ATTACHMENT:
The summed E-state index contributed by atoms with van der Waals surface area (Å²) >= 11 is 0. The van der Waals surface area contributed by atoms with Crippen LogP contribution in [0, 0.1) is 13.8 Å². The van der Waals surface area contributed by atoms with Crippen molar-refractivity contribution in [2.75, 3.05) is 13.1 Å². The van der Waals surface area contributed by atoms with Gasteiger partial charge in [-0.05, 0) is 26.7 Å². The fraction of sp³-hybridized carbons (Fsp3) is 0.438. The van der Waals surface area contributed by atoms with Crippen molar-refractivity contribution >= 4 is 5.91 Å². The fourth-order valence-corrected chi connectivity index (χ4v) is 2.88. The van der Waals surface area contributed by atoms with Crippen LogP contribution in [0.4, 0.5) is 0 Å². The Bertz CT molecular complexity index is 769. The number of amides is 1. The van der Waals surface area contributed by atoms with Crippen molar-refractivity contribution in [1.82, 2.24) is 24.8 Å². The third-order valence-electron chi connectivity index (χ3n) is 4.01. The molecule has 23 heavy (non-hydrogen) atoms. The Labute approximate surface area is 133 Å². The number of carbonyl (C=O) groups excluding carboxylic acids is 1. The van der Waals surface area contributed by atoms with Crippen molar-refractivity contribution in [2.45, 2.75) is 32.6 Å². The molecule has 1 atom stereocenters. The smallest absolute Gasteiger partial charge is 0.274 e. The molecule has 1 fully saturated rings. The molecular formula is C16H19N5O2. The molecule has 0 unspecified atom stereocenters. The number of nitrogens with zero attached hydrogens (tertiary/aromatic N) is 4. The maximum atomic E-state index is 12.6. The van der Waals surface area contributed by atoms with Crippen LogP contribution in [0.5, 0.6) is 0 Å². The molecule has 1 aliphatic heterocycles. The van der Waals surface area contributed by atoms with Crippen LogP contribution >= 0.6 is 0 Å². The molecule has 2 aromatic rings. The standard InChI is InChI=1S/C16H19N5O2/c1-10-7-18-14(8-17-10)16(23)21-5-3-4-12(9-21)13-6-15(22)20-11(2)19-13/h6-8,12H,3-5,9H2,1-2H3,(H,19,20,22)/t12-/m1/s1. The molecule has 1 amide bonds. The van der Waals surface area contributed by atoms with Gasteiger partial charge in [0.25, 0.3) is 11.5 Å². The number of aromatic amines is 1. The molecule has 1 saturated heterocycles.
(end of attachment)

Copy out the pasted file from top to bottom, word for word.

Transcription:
The summed E-state index contributed by atoms with van der Waals surface area (Å²) >= 11 is 0. The van der Waals surface area contributed by atoms with Crippen LogP contribution in [0, 0.1) is 13.8 Å². The van der Waals surface area contributed by atoms with Crippen molar-refractivity contribution in [2.75, 3.05) is 13.1 Å². The van der Waals surface area contributed by atoms with Gasteiger partial charge in [-0.05, 0) is 26.7 Å². The fraction of sp³-hybridized carbons (Fsp3) is 0.438. The van der Waals surface area contributed by atoms with Crippen molar-refractivity contribution >= 4 is 5.91 Å². The fourth-order valence-corrected chi connectivity index (χ4v) is 2.88. The van der Waals surface area contributed by atoms with Crippen LogP contribution in [0.4, 0.5) is 0 Å². The Bertz CT molecular complexity index is 769. The number of amides is 1. The van der Waals surface area contributed by atoms with Crippen molar-refractivity contribution in [1.82, 2.24) is 24.8 Å². The third-order valence-electron chi connectivity index (χ3n) is 4.01. The molecule has 23 heavy (non-hydrogen) atoms. The Labute approximate surface area is 133 Å². The number of carbonyl (C=O) groups excluding carboxylic acids is 1. The van der Waals surface area contributed by atoms with Crippen molar-refractivity contribution in [2.45, 2.75) is 32.6 Å². The molecule has 1 atom stereocenters. The smallest absolute Gasteiger partial charge is 0.274 e. The molecule has 1 fully saturated rings. The molecular formula is C16H19N5O2. The molecule has 0 unspecified atom stereocenters. The number of nitrogens with zero attached hydrogens (tertiary/aromatic N) is 4. The maximum atomic E-state index is 12.6. The van der Waals surface area contributed by atoms with Crippen LogP contribution in [0.5, 0.6) is 0 Å². The molecule has 1 aliphatic heterocycles. The van der Waals surface area contributed by atoms with Crippen LogP contribution >= 0.6 is 0 Å². The molecule has 2 aromatic rings. The standard InChI is InChI=1S/C16H19N5O2/c1-10-7-18-14(8-17-10)16(23)21-5-3-4-12(9-21)13-6-15(22)20-11(2)19-13/h6-8,12H,3-5,9H2,1-2H3,(H,19,20,22)/t12-/m1/s1. The molecule has 1 amide bonds. The van der Waals surface area contributed by atoms with Gasteiger partial charge in [0.25, 0.3) is 11.5 Å². The number of aromatic amines is 1. The molecule has 1 saturated heterocycles.